It’s National business etiquette week and it’s here to remind us the importance of minding our business manners and being courteous—including our table manners. Yes, table manners! And without it, our careers and bottom lines can suffer.
“It’s one of those things that a lot of people think: nobody pays attention to that anymore.” business expert Susan Solovic says. “But people are not going to say to you: we’re not doing business with you because your table manners are awful or you’re rude; they’re going to walk away and go do business with their competitor or hire someone else.”
With the rapidly changing work environment, it’s difficult to come up with a strict set of dos and don’ts. Luckily, a lot of these mannerisms are either simple or common sense, but a little change can go a long way to guarantee a good impression! Here are some things to keep in mind for your next business meeting:
It’s common sense to put them away if you’re having a meeting or lunch—unless if you’re having an emergency. Using your digital devices during a meeting can be distracting and it shows that you are not focusing on the individual at all times.
This is less obvious. The best way to build careers and businesses is to introduce yourself to others and make connections face to face. It goes as simple as knowing the person’s name and saying something personal about them.
When meetings start at a set time, it’s crucial to arrive at that time. This is because people have set aside that time and arranged schedules for you—being fifteen, twenty or thirty minutes late is rude and disrespectful.
It’s also important not to cancel those meetings at the last minute. This wastes time for the people who reserved space for you when they could be spending that time on something else.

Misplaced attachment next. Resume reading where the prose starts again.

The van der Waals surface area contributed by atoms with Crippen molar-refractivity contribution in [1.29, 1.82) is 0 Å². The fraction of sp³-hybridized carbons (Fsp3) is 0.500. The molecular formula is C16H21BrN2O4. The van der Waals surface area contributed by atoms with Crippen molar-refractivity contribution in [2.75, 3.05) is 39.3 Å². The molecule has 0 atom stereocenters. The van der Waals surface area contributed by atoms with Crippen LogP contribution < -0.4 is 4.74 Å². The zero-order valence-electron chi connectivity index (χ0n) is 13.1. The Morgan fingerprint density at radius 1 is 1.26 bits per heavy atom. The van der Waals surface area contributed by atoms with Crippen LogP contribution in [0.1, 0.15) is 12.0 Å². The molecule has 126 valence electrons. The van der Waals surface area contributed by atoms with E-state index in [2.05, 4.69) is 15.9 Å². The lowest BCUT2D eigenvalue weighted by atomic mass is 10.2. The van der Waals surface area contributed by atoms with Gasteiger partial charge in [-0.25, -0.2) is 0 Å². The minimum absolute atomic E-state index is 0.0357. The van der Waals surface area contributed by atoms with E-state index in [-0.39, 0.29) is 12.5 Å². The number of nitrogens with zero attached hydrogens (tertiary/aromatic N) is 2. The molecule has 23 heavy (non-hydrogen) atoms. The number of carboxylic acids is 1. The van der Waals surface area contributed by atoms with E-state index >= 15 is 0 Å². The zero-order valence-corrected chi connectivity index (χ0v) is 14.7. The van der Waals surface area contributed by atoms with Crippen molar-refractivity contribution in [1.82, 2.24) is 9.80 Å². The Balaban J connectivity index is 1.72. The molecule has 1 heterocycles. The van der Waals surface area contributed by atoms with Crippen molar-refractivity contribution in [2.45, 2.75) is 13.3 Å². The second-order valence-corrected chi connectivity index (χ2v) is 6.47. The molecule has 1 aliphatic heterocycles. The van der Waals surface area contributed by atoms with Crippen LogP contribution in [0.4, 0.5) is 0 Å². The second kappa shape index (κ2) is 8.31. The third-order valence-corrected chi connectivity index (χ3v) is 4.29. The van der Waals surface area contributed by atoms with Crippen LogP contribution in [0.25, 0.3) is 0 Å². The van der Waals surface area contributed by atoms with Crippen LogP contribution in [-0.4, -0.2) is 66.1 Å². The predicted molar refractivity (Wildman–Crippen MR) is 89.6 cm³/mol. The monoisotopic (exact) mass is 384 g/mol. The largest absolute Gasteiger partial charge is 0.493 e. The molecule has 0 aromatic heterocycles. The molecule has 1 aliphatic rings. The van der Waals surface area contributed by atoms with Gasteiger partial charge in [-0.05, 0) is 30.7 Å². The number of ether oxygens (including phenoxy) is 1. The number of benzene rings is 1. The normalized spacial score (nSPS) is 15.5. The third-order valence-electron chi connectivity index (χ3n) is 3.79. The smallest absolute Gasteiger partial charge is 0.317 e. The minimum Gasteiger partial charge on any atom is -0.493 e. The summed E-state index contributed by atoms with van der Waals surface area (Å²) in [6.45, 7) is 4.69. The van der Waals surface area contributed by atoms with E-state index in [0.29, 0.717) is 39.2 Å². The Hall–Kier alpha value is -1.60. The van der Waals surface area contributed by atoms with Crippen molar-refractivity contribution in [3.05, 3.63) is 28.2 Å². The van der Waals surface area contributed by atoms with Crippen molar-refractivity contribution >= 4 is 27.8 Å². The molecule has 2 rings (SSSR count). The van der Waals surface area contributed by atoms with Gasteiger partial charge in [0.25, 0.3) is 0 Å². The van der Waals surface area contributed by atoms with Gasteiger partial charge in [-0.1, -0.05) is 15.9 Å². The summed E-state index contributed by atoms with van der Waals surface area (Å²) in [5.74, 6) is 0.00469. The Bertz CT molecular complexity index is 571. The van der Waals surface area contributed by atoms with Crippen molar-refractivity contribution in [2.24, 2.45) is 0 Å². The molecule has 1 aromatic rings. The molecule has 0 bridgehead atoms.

Sometimes businesses will take you out to lunch to observe your table manners. And not knowing which bread plate to use or what coffee cup is yours would make the dining setting uncomfortable for everyone else. This will show that you are either ignorant or not respectful enough to care.
Email Ps and Qs
Don’t reply all and avoid using humor in your emails because it could cause the recipient to feel offended. Of course, avoid using all capital letters (or using capslock) otherwise it will make your email sound as if you’re screaming at the other person.
Dress to Impress
If you’re not sure whether to dress in business casual, don’t show up in it! It’s important to dress one-step above the usual wear than to be underdressed. Not showing up in appropriate attire is considered very disrespectful.
The good old-fashioned handwritten thank you note should do the trick. But if you’re going to use email, email to that person immediately after the meeting. Depending on the situation, you can send them a follow-up handwritten note as a sign of gratitude. Not only will it leave a good impression on you, but it also shows the respect he or she deserves.